You should always measure your plan’s progress against the market reality, which can be highly unpredictable. You can’t go wrong with that approach. For example, you might sell designer diapers via your e-commerce site, emphasizing distribution to English-speaking countries such as Australia and New Zealand, only to find out quickly that the bulk of your inquiries are in French, the native language of the majority of your prospective customers.
Whatever plan you select, have backup Plans B, C, and D in place. For example, let’s say you select Ireland to export catfish to and find out two months later that the Irish don’t like catfish. Plan B might be to sell your catfish to another market, say the United Kingdom, or to sell another fish that the Irish like. Be smart and apply the global mindset we talked about in Chapter 1, which is to stay flexible and adaptable. Just because you revert to Plan B or C doesn’t mean you failed and that exporting won’t work. Rather, it means the market reality is such that your original plan won’t work and thank goodness you were smart enough to develop contingency plans.
Last, free trade agreements improve foreign market access for exporters, promote economic growth, and create jobs. Study active FTAs in advance of selecting an export market and preparing your export business plan to see how they will benefit your organization. Factor that information into your decision-making process accordingly.
For example, NAFTA is the FTA among Canada, the United States, and Mexico serving to remove most barriers to trade and investment in that region.
Once you have a good idea of what you want to export and where, you can fill out your picture of market conditions by answering questions like these (this is a list I put together for a client):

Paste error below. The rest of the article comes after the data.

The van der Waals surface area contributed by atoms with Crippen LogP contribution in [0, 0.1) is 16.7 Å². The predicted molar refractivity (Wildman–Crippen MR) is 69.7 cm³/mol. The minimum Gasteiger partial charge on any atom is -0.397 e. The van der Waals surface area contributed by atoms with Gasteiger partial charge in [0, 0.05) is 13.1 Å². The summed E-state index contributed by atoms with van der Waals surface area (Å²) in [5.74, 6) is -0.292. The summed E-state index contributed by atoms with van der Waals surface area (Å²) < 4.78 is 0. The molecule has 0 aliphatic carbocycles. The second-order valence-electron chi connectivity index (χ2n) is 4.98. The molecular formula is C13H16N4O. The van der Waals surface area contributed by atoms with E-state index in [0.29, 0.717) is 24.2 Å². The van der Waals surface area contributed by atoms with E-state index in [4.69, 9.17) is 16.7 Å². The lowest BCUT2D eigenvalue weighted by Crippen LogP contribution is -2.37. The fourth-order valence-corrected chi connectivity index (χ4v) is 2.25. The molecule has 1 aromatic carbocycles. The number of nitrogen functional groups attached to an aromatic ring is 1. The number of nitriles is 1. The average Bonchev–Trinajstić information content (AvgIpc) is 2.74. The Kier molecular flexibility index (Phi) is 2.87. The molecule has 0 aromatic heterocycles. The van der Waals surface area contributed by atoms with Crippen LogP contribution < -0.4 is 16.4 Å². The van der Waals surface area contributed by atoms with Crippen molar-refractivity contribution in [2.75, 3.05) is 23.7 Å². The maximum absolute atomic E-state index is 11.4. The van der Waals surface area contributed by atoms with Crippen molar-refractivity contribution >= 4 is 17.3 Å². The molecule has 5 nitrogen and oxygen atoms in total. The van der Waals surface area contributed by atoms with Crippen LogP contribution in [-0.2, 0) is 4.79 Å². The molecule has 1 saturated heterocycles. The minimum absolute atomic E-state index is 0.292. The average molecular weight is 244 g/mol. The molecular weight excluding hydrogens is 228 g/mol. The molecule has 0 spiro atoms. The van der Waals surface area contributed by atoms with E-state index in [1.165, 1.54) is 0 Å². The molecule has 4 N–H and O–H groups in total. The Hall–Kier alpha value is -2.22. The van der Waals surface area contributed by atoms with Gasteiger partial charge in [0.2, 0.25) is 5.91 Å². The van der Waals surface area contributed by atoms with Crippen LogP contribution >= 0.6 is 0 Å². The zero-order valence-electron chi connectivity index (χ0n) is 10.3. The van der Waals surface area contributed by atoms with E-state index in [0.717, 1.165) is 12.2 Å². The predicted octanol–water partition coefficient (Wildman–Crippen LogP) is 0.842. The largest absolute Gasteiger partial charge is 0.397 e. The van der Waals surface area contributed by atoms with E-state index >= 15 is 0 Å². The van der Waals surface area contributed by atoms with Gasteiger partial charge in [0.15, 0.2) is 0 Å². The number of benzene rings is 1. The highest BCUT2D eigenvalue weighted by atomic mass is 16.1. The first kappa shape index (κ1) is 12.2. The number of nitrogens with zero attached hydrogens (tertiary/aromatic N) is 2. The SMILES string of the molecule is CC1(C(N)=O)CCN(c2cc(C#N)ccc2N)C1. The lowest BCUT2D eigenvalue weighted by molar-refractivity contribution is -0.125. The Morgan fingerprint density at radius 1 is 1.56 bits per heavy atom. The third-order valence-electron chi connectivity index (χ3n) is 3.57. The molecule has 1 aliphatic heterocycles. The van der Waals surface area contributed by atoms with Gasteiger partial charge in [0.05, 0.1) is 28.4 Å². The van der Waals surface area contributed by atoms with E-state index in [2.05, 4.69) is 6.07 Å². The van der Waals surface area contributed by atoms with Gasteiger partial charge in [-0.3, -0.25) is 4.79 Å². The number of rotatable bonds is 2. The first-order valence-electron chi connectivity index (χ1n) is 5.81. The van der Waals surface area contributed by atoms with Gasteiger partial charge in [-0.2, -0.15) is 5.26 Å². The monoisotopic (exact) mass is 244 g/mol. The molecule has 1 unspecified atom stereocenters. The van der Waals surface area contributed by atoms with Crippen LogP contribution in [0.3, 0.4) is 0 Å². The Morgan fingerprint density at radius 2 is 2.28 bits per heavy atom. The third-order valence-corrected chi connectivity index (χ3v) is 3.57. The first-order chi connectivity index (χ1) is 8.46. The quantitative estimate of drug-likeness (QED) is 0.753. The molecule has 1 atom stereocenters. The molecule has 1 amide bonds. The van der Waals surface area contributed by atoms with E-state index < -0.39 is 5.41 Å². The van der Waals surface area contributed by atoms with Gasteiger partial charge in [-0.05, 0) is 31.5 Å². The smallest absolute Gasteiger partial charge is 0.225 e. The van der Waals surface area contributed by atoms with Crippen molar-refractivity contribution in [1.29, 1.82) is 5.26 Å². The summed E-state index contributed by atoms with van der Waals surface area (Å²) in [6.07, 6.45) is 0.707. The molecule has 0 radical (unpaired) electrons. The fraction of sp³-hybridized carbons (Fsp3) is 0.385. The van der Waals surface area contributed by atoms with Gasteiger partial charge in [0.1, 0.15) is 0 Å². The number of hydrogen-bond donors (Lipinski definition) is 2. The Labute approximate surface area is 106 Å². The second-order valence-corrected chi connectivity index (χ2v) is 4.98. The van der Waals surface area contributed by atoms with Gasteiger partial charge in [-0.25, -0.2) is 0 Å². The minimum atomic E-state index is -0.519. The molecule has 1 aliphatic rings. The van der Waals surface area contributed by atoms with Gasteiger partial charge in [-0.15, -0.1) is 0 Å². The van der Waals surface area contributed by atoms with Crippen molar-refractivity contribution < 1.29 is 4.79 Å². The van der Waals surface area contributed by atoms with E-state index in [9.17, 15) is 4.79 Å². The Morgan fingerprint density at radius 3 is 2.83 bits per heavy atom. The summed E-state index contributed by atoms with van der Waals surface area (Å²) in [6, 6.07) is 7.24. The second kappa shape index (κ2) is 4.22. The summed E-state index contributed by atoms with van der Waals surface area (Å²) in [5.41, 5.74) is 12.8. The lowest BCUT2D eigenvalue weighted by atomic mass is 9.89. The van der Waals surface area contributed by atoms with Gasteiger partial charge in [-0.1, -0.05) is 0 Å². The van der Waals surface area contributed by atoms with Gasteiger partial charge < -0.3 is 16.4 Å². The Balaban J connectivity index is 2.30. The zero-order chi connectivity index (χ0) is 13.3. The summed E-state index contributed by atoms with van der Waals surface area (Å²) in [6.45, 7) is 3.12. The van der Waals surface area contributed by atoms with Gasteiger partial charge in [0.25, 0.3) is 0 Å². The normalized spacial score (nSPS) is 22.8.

- Who will buy your product and why?
- What is the size of the market?
- Who is your competition?
- How new is the product to the market you have selected?
- Are there growth opportunities in the market?
- What do the country’s demographic profile, economy, and mass culture look like right now?
- Are there demographic, economic, or cultural trends that will shape the market in the future?
- Does the government help or hinder the sale of imported goods? For example, are there any barriers to entry or to sales within the market?
- Will the country’s climate or geography present logistical problems for sales of your product of choice—for example, selling chocolates to hot and humid Bali?
- Does the product have to be adapted to that market by way of a physical reconstruction, a new package, or a change in servicing practices?
- Does the product have the same use conditions in the international market as in the home market?
- Does the product require personal after-sales service and, if so, can you provide it in the prospective market?
Next Week’s Extract
In our next extract from Laurel’s new book, we will take a look at three different types of export business plan. If you enjoyed the extract and want to find out more about the things to consider when writing your export business plan, Laurel Delaney’s book is available for purchase on Amazon, Barnes & Noble and Apress.